In the lead-up to our workshop on Governing Food Policy on the 25th of September 2015, we will be sharing a number of posts from BSUFN members to get people thinking and provoke discussion around a range of areas related to food policy.
This post addresses the issues surrounding human health in response to the five questions we are presenting for the workshop. This post was written by Durwin Banks and presents some of his thoughts on the topic. Durwin will be speaking during the Governing Food Policy Workshop in September.
Durwin Banks is a local linseed farmer (The Linseed Farm) and sits on the Board of the Brighton & Hove Food Partnership. Durwin is a representative for BSUFN’s Food Health and Education SIG and has recently taken up a place on our sterring group. You can find more of Durwin’s articles on the links between food and health here and you can follow him on Twitter @flaxfarmer.
Provoking Discussion on Health and Governing Food Policy
- In what ways are local, national, and global food policies and priorities interlinked?
World trade debates at high levels between powerful nations are the link to many policies and often priorities are about big money and not at all about providing good and healthy food for the world population. Commodity trading of food can distort markets but it is not wholly bad and does provide a kind of warehousing effect.
- Does existing local, national, and international food policy reflect the needs and priorities of society?
These policies often do not reflect the need of society for good and healthy food but unfortunately does pander to the fast food which society at the moment sees as a priority.
- Which stakeholders currently influence the production of food policy?
The largest stakeholders influencing food policy at the moment are big Pharma. They use The Food Standards Agency and the trading standards departments to ensure the lid is kept on food information that could lead to healthier populations. Laws are formulated and passed to ensure the dominance of cure rather than prevention. Examples are the Cancer Act 1939 and EU directives bringing herbal healing under the control of the MHRA. The Cancer Act largely prevents an integrated approach to cure and the EU herbal directives make it more difficult to use herbs traditionally used for thousands of years. These herbs have not damaged health and caused death but pharmaceuticals have and there is plenty of evidence of this.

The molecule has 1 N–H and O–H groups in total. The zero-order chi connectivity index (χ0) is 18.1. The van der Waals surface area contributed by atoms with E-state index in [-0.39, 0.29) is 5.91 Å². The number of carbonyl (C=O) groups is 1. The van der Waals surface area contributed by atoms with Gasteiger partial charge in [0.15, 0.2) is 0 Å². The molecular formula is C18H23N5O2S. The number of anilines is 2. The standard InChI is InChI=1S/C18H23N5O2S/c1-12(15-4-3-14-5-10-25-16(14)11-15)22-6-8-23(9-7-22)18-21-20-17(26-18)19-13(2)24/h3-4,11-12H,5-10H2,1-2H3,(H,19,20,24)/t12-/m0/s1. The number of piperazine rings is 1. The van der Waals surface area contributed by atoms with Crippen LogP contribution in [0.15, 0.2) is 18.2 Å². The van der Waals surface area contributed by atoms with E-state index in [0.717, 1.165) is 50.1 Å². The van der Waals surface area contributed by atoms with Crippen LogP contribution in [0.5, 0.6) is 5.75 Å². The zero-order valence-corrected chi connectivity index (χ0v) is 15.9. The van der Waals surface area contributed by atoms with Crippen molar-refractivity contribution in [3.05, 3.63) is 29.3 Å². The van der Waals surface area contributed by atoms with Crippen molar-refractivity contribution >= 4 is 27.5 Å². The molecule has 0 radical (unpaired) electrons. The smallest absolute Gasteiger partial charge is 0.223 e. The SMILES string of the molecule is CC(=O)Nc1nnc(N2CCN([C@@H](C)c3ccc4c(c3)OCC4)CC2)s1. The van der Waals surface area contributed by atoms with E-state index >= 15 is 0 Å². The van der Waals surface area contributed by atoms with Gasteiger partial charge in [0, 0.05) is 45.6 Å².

- Through what means can society engage with and influence the production of food policy? Is society currently successful in this?
For the reasons above it is very difficult to influence policy and society has been unsuccessful in ensuring health through food. The only means society can engage and have influence is through buying power and this requires food information and educating individuals in groups or one at a time. Finally the sugar debate is bearing some fruit and that shows there can be influence brought to bear but creating laws to regulate its use will be a long time coming.
When governments do act pressure can result in bad law and this happened in Denmark when a fat tax was brought in. Instead of taxing for instance manmade fats margarine, saturated fats were taxed making a mockery of any drive for a balance of healthy fats. (We are animals and have saturated fat in our bodies and have the mechanism to both assimilate and expel excess. We do not have this ability with abused fats.)
- In what ways could BSUFN interact with food policy research, governance, and societal engagement?
The BSUFN could interact by using evidence of the impact of food on health and it would be good to formulate research in this area. Southampton University have done work on the blood of pregnant women testing for the balance of omega three and omega six. My suggestion would be a project of testing the sperm for the same things and looking at the food regimes of the suppliers of the sperm. I have not heard of any research in this area so as sperm is the beginning of new life this would be a good place to start.